Successful leadership in healthcare environmental services requires constant vigilance, ongoing education, willingness to identify opportunities for improvement in ourselves first, and staff second. In that spirit I share 11 principles and 14 traits for leading in this ever changing environment.
The principles are:
- Know yourself and seek self-improvement.
- Be technically and tactically proficient.
- Develop a sense of responsibility among your subordinates.
- Make sound and timely decisions.
- Set the example.
- Know your Staff and look out for their welfare.
- Keep your Staff informed.
- Seek responsibility and take responsibility for your actions.
- Ensure assigned tasks are understood, supervised, and accomplished.
- Train your Staff as a team.
- Employ your team in accordance with their capabilities.
The traits are:
- Dependability. The certainty of proper performance of duty.
- Bearing. Creating a favorable impression in carriage, appearance, and personal conduct at all times.
- Courage. The mental quality that recognizes fear of danger or criticism, but enables a man to proceed in the face of it with calmness and firmness.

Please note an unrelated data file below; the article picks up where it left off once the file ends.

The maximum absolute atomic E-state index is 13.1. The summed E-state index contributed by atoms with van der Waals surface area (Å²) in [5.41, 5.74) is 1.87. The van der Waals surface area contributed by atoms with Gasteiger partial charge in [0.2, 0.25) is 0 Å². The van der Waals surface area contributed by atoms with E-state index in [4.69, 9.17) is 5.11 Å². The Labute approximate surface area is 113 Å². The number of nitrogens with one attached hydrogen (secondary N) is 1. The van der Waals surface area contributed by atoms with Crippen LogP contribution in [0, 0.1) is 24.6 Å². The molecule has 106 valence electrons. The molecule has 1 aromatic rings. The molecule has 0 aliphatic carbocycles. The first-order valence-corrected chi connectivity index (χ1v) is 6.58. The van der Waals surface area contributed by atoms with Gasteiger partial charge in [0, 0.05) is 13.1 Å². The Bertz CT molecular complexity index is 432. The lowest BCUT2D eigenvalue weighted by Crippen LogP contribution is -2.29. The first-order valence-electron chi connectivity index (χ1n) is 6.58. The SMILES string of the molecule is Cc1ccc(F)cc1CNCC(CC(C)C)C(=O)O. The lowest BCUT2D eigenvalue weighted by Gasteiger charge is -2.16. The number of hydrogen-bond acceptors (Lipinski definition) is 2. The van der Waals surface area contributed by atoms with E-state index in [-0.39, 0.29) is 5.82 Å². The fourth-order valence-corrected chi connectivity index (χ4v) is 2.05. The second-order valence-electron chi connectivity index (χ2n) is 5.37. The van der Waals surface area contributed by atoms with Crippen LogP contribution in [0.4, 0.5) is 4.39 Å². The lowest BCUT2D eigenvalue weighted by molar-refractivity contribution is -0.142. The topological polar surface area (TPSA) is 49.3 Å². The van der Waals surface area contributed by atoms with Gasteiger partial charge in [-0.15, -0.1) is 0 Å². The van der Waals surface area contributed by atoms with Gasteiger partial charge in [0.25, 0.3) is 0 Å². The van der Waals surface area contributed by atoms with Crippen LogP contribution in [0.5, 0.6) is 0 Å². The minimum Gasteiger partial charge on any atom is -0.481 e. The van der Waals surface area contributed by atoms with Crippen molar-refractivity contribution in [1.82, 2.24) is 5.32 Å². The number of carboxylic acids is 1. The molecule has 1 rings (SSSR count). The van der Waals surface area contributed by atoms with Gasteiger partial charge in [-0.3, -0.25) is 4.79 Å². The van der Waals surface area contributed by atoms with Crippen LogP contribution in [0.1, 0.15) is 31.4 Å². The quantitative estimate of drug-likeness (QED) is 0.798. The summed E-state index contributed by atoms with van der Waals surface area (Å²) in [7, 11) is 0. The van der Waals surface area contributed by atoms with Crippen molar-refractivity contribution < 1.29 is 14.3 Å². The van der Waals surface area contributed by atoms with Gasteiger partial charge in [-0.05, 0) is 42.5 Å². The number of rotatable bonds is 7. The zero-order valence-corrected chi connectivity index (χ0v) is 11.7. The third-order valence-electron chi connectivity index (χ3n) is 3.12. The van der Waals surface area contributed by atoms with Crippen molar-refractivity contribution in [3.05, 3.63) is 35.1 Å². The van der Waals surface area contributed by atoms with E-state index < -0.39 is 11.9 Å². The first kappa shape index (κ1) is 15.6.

- Decisiveness. Ability to make decisions promptly and to announce them in a clear forceful manner.
- Endurance. The mental and physical stamina measured by the ability to withstand fatigue, stress, and hardship.
- Enthusiasm. The display of sincere interest and exuberance in the performance of duty
- Initiative. Taking action in the absence of concerns, complaints or direction from above.
- Integrity. Uprightness of character and soundness of moral principles; includes the qualities of truthfulness and honesty.
- Judgment. The ability to weigh facts and possible solutions on which to base sound judgments.
- Justice. Giving reward and punishment according to the merits of the case. The ability to administer a system of rewards and punishments impartially and consistently.
- Knowledge. Understanding of a science or an art. The range of one’s information, including professional knowledge and an understanding of your staff members.
- Tact. The ability to deal with others without creating offense.
- Unselfishness. Avoidance of providing for one’s own comfort and personal advancement at the expense of others.
- Loyalty. The quality of faithfulness to your community, hospital, to one’s seniors, subordinates, and peers.
Adapted from Leading the Charge: Leadership Lessons From the Battlefield to the Boardroom by Palgrave Macmillan, a division of Macmillan Publishers Ltd.